Ireland supports international law regarding issues in the Cyprus’ EEZ, the President of the Republic of Ireland, Michael D. Higgins stated. At the same time, he called on Turkey to seek the negotiating approach in Syria and to stop its military invasion, which is causing a humanitarian crisis.
Higgins was addressing a special plenary session of the House of Representatives, while previously he had a meeting with House President Demetris Syllouris. In his speech, the Irish President sent messages on many humanitarian issues, such as the financial crisis, migration and the environment.
Addressing the plenary, Higgins expressed his deep concern, as the President of Ireland, at what is happening in northern Syria, and the unilateral intervention by Turkey in that area. Today, he said, “allow me to reiterate here my call on Turkey to seek an alternative, negotiated approach, one that rejects military intervention and its resulting humanitarian distress, and one that rejects the coercion or forced returns of refugees”.
He also said that he had discussed with President Anastasiades earlier this week, his concern in relation to the recent arrival of drilling and prospecting off-shore. “Today, I reiterate Ireland’s view that matters of the maritime, and activities at sea, should be undertaken within the framework of international law and any argument on these matters should be settled through negotiations undertaken in that context,” he pointed out.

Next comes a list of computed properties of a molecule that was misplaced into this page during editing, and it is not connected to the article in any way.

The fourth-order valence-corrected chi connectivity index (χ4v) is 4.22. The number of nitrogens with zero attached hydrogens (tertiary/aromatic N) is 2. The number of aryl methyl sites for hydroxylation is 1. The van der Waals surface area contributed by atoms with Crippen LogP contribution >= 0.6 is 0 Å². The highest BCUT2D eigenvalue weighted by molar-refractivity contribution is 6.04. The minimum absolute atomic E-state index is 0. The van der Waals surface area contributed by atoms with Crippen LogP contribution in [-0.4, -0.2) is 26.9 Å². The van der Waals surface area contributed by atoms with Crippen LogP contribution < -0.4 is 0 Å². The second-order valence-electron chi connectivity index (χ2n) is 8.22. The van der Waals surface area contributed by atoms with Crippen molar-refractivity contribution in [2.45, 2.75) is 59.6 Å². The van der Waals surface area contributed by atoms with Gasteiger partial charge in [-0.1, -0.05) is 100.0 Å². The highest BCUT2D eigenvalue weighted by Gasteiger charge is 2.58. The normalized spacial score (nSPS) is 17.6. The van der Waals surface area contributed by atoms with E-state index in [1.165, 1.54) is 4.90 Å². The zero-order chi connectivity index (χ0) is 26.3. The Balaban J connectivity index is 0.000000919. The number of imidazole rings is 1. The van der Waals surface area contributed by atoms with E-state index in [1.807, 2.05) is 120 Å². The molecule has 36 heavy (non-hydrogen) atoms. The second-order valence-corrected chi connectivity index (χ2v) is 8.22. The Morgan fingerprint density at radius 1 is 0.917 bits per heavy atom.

The Irish President said that these days our two islands find many areas of fruitful cooperation, all of which “I hope will deepen with my visit, from culture and tourism, law and business, food and environment, to our developing relations in the marine and maritime sector”.
He pointed out that Cyprus and Ireland both suffered the impact of the global financial crisis and, in the case of both countries, emergence from those difficult times is largely owing to the resilience of our peoples who endured much hardship. “It is clear now that, as a direct result of the blunt impositions and handling of the crisis, social cohesion has been significantly damaged across our Union”, he added.
He went on to say that Ireland and Cyprus are both committed members of the EU, supporters of a social Europe, stressing that while we may be at the geographical fringes of Europe, we are both now at the heart of the European discourse. “Our respective national experiences afford us a unique perspective on the Union and enable us to make incisive and informed contributions regarding the possible futures of the European Union”, he said, noting at the same time that the two countries share a commitment to the essential values of the European Union, such as the respect for the rule of law, the protection of human rights and also the principle of equality within and between member states.
Syllouris in his address initially said that the presence of the Irish President in Cyprus reflects the friendly ties between Cyprus and Ireland, extending both to the level of leadership as and at the level of the peoples.